If you have migraines, it can tie back to untreated sleep apnea because sleep apnea can cause pinched nerve pain in your neck, which can, in turn, lead to migraines.

    Why? Untreated sleep apnea makes it tough to sleep on your back, so people with it often sleep on their stomach or side. Sometimes, this new sleep position can cause pinched nerves and neck pain, highlighting the importance of a CPAP pillow.

    If you frequently suffer from migraines or you have morning headaches, you should consider getting tested for sleep apnea.

    Classification of a Sleep Apnea Headache

    What counts as an untreated sleep apnea headache?

    The International Classification of Headache Disorders (ICHD-III) states that sleep apnea headaches are recurrent headaches experienced by a person diagnosed with sleep apnea.

    It might be difficult for someone to determine if they’re experiencing headaches due to something like stress or illness, rather than having a sleep apnea headache. Again, you’ll need to talk with your doctor to pinpoint the cause of your pain.

    Treatment for a Sleep Apnea Headache

    If you know you’re dealing with sleep apnea headaches, you’re probably wondering what you can do for them. Is there a treatment for the headache pain caused by your sleep disorder?

    The first step is to see your doctor and find out if you have Obstructive Sleep Apnea (OSA). Talk to your doctor about your headaches and any other accompanying symptoms, such as feeling tired throughout the day or having trouble concentrating.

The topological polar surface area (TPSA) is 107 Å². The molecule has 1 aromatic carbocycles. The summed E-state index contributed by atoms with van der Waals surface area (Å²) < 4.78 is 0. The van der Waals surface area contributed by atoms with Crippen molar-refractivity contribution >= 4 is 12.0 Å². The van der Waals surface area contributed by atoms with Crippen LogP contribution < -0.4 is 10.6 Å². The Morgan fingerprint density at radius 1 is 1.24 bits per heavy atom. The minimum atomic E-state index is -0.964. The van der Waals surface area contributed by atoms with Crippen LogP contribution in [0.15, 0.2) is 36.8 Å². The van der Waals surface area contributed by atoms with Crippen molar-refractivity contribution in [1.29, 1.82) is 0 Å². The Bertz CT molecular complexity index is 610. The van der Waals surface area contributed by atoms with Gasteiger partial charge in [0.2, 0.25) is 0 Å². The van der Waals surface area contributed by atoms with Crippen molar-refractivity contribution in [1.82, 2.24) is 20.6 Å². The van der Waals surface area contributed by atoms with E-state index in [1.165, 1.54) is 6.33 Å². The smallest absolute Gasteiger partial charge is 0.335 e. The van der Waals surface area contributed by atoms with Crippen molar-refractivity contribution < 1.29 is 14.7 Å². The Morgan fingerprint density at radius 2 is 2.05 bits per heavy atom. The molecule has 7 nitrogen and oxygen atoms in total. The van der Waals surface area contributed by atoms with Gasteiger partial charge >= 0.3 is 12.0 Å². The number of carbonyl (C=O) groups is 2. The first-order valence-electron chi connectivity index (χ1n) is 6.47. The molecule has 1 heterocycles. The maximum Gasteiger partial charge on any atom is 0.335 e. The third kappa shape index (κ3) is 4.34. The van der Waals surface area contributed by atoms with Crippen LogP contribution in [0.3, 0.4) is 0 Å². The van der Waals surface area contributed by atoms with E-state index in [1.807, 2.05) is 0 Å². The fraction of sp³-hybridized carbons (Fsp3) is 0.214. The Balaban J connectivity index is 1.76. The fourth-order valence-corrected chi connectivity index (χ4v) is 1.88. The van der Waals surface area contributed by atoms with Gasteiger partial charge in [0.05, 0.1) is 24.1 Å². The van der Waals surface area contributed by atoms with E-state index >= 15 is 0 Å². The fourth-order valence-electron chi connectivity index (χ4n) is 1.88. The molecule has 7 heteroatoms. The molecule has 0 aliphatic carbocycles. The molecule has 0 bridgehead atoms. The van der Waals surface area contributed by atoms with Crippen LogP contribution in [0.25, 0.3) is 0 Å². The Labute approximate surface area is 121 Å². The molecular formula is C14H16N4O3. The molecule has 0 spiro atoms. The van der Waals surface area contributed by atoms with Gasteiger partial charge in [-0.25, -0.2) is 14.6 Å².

The next step is to make an appointment for a sleep study. Once the results are in, you can start to treat the problem.

    Treatment Options

    Treatments for sleep apnea include lifestyle changes and continuous positive airway pressure (CPAP) therapy. A CPAP machine delivers air pressure to you while you sleep using a mask, hose, and machine.

    There are also other options for you to look into, such as BiPAP or APAP machines, and you can learn more about the different machines on our site.

    There are also different types of masks you can wear to treat your sleep apnea, including a nasal pillow mask, a nasal mask, or a full-face mask. You may need to try different styles to see what works best for you.

    If you’re experiencing migraines as a result of untreated sleep apnea, switching to our CPAP pillows can help prevent the pinched nerves that may cause them.

    There is some debate regarding what causes a sleep apnea headache. It could be the sleep disturbances, the low oxygen levels, or a combination of reasons. In any case, starting treatment for sleep apnea can address the problems you’re having with sleep apnea headaches.

    Diagnosing a CPAP Headache

    You don’t have to live with your headache pain. If you’re experiencing a recurrent sleep apnea headache and are also experiencing other symptoms of sleep apnea, you should talk to your doctor right away.

    Sometimes, your partner can tell you if you’re waking up during the night, snoring, gasping for air, or if you stop breathing.

    Start by taking our sleep apnea test. Depending on your results, make sure to speak with your doctor.